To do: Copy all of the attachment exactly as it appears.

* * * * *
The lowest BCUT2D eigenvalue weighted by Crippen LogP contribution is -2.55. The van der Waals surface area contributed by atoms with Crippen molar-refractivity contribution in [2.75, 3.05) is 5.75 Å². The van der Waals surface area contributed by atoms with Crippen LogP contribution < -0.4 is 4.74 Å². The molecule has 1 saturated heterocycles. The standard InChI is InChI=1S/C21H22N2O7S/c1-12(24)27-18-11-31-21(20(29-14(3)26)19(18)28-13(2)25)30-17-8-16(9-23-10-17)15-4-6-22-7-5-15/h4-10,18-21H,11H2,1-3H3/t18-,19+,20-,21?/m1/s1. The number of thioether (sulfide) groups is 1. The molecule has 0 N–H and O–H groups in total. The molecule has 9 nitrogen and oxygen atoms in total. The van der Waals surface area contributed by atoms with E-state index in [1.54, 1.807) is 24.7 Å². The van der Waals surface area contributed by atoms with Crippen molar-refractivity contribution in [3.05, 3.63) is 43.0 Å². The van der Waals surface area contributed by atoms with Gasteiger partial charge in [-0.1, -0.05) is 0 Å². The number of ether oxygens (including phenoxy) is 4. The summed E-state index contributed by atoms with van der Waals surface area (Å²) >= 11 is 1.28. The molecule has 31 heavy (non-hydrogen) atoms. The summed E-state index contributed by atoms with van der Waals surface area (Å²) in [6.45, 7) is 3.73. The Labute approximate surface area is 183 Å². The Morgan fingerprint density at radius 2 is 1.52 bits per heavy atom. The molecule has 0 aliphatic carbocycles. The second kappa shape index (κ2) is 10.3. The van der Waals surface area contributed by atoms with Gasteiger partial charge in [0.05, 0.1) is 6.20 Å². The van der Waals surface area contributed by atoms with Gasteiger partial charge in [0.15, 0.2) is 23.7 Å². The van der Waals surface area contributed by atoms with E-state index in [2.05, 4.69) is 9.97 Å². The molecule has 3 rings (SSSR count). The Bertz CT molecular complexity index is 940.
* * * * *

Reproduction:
The lowest BCUT2D eigenvalue weighted by Crippen LogP contribution is -2.55. The van der Waals surface area contributed by atoms with Crippen molar-refractivity contribution in [2.75, 3.05) is 5.75 Å². The van der Waals surface area contributed by atoms with Crippen LogP contribution < -0.4 is 4.74 Å². The molecule has 1 saturated heterocycles. The standard InChI is InChI=1S/C21H22N2O7S/c1-12(24)27-18-11-31-21(20(29-14(3)26)19(18)28-13(2)25)30-17-8-16(9-23-10-17)15-4-6-22-7-5-15/h4-10,18-21H,11H2,1-3H3/t18-,19+,20-,21?/m1/s1. The number of thioether (sulfide) groups is 1. The molecule has 0 N–H and O–H groups in total. The molecule has 9 nitrogen and oxygen atoms in total. The van der Waals surface area contributed by atoms with E-state index in [1.54, 1.807) is 24.7 Å². The van der Waals surface area contributed by atoms with Crippen molar-refractivity contribution in [3.05, 3.63) is 43.0 Å². The van der Waals surface area contributed by atoms with Gasteiger partial charge in [-0.1, -0.05) is 0 Å². The number of ether oxygens (including phenoxy) is 4. The summed E-state index contributed by atoms with van der Waals surface area (Å²) >= 11 is 1.28. The molecule has 31 heavy (non-hydrogen) atoms. The summed E-state index contributed by atoms with van der Waals surface area (Å²) in [6.45, 7) is 3.73. The Labute approximate surface area is 183 Å². The Morgan fingerprint density at radius 2 is 1.52 bits per heavy atom. The molecule has 0 aliphatic carbocycles. The second kappa shape index (κ2) is 10.3. The van der Waals surface area contributed by atoms with Gasteiger partial charge in [0.05, 0.1) is 6.20 Å². The van der Waals surface area contributed by atoms with Gasteiger partial charge in [0.15, 0.2) is 23.7 Å². The van der Waals surface area contributed by atoms with E-state index in [2.05, 4.69) is 9.97 Å². The molecule has 3 rings (SSSR count). The Bertz CT molecular complexity index is 940.